This day started as well as a day can – with a morning dawn patrol climb up a 14er. We woke up in the dark, with just a sliver of orange rising over the horizon, and headed straight up the ridge that eventually ended at the summit of 14,014 foot San Luis Peak. This is living, indeed I believe things like this are what us humans were meant to do. It was a grand start. The sun rose brilliantly over the Cochetopa Hills, the Elks, The Sawatch, and we were fortunate to be on a ridge that likely caught the first sun rays of any location within 30 miles.
The climb to the top was straight forward, and as the sun rose higher, we enjoyed summit euphoria. Hiking the Colorado Trail is not about hiking 14ers, but to be on top of such a majestic peak at dawn, with the love of my life and nobody else is indeed a euphoric moment. As we headed back down, we passed the couple who camped at the headwaters of the Cochetopa, looking almost incredulous that somebody had already been up there and it was barely 6 am. The guy in the lead looked like he was fuming, and the girl gave us a rather acidic "congratulations" as they passed. I think we surprised them, and I'd be lying if I said I didn't like our style on this one. We headed back to camp, packed up our gear and headed off before they made it back down.
We encountered exceptionally varied terrain on this day, from high alpine mountains, to Lord of the Rings-style rock walls, to massive, flat plains at 12,000 feet above sea level. The latter…I have never seen anything like it in my life. The San Juans are one of the finest mountain ranges in the world. They are towering and dwarf the Front Range. As a skier, it's hard not to fantasize about these mountains in the winter. The avalanche chutes here are massive, and while they would be scary when they ran in the winter, they seemed to be the preferred habitat of deer in the area who feasted on low lying branch.
We headed over San Luis Pass proper, where we passed two guys in their young 20's. They told us they were from Topeka, Kansas and had just finished a re-ration round trip to the little town of Creede. Ouch. There are difficult re-rations, but to choose Creede as your destination for this seems masochistic. There is no paved road to hitch on, and it's a 20 mile round trip hike to and back. Like I said, ouch.
We were not really sure what our plan was for the day. Truth is, we're quite a bit ahead of schedule, and since we have a campsite reserved at Molas Lake on the 23rd, we kind of need to slow it up a bit. Problem is, we're in a pattern and breaking it is almost harder than hiking 25 miles. We eventually decided, to hell with it, we're going to go our normal pace, take advantage of the good weather, and head to our cache at Spring Creek Pass.
We left the alpine mountains and entered a rocky cliff ravine near two trails named, humorously, "Rough Trail" and "Tumble Trail." Rough and tumble. Seeing as how no trail existed beyond the signs, I suspect they do indeed live up to their name.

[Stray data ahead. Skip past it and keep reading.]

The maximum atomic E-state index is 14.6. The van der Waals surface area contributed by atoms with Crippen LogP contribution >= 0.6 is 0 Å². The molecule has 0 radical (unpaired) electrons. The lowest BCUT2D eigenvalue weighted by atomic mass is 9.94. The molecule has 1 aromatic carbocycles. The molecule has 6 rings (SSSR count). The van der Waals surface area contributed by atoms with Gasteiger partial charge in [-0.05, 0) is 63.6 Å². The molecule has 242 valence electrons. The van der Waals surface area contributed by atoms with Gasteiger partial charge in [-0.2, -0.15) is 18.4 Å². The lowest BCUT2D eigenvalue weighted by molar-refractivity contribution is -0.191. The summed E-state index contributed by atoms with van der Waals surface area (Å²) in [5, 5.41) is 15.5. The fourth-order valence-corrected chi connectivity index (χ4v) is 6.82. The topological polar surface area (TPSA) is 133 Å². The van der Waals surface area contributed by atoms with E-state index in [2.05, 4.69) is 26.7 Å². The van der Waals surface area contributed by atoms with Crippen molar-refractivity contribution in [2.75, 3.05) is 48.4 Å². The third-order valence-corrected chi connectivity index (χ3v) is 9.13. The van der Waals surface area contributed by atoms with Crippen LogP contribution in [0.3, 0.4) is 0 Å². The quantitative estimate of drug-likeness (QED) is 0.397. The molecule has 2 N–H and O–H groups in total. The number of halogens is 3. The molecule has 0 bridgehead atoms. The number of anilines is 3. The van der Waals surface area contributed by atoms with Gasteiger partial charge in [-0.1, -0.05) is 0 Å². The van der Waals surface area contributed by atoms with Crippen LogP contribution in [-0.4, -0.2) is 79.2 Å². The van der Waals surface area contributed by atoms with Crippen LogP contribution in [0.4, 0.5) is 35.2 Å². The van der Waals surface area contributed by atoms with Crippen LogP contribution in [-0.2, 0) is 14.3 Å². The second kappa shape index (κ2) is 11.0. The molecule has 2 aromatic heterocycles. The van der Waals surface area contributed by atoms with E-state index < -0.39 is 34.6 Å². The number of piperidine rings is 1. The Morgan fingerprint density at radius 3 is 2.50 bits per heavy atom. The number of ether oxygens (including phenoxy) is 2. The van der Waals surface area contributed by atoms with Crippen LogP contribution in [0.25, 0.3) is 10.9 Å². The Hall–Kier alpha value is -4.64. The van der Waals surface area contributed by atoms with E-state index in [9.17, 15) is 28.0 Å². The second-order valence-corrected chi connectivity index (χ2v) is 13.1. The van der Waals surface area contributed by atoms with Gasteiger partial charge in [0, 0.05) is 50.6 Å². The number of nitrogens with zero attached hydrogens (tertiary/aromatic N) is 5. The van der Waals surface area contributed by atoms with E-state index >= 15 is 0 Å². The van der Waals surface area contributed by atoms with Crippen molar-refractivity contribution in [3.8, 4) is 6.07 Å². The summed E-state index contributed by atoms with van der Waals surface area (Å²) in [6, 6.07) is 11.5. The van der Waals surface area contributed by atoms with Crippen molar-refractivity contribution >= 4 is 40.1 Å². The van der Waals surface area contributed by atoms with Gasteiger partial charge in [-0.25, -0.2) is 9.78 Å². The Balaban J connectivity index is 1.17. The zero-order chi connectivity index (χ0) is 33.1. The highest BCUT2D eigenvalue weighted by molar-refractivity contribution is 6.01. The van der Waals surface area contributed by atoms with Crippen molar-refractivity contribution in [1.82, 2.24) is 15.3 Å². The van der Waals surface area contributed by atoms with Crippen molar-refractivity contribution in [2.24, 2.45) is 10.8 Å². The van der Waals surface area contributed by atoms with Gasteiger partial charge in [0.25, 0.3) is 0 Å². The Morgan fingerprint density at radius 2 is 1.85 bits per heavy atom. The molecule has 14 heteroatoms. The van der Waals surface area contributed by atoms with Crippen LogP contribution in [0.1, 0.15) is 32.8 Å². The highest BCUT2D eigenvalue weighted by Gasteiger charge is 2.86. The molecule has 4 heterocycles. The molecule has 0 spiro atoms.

We passed a large crew of workers digging in the dirt. They were volunteers for the Colorado Trail Foundation, and they were redefining the bench of the trail. The Colorado Trail is 100% volunteer built, and if we are around next year I think we'd both like to give back by dipping a shovel into the dirt. We passed their empty camp, which on the open fields gave a feeling more of Mongolia than Colorado.
We entered one of the most bizarre places on the entire journey. Snow Mesa is a perfectly named place. It's flat as a plate, and sits entirely above 12,000 feet. Before today, I had no idea it existed. It's oddly beautiful, yet…well…boring at the same time. It was actually quite hot, shocking for 12,000 feet – evidenced by the loud snapping of grasshoppers. Elaine tells me you can tell the temperature by the amount of times a grasshopper clicks. The more clicks, the hotter it is. Alas, they click so quick there was no way to count (let alone decipher) the sounds.
We relaxed for a little bit at a very stagnant lake with all sorts of pre-historic looking bugs in it. I must say, the water quality of the mountain lakes and streams in the San Juans is not on par with that found in the Indian Peaks.
We trudged across the endless, flat plateau. To the west, massive thunderstorms were building yet again. I was feeling a bit weak today – I think I need a bit more food. It feels like everything enters me and is intantaneously burned for energy. It is a state of perpetual hunger.
We finally reached the edge of Snow Mesa and dropped down a steep, rocky and hot ravine to Spring Creek Pass. We filled up bottles in the creek, and, after a quick search, found our cache undisturbed. We cooked dinned and buttoned the hatch on the tarp as a massive thunderstorm rocked Snow Mesa. I hope those kids from Topeka are OK…that would be a horrible place to be in a big storm. The San Juans are proving to be stormy indeed.
This has been a huge four days. We've travelled 100 miles from the shelter on Marshall Pass to Spring Creek Pass. I know we need to slow down, but it's harder than it might sound. To leave the rhythm and patterns of the past four days is painful to do. It's easier to hike 25 miles than it is to sit around.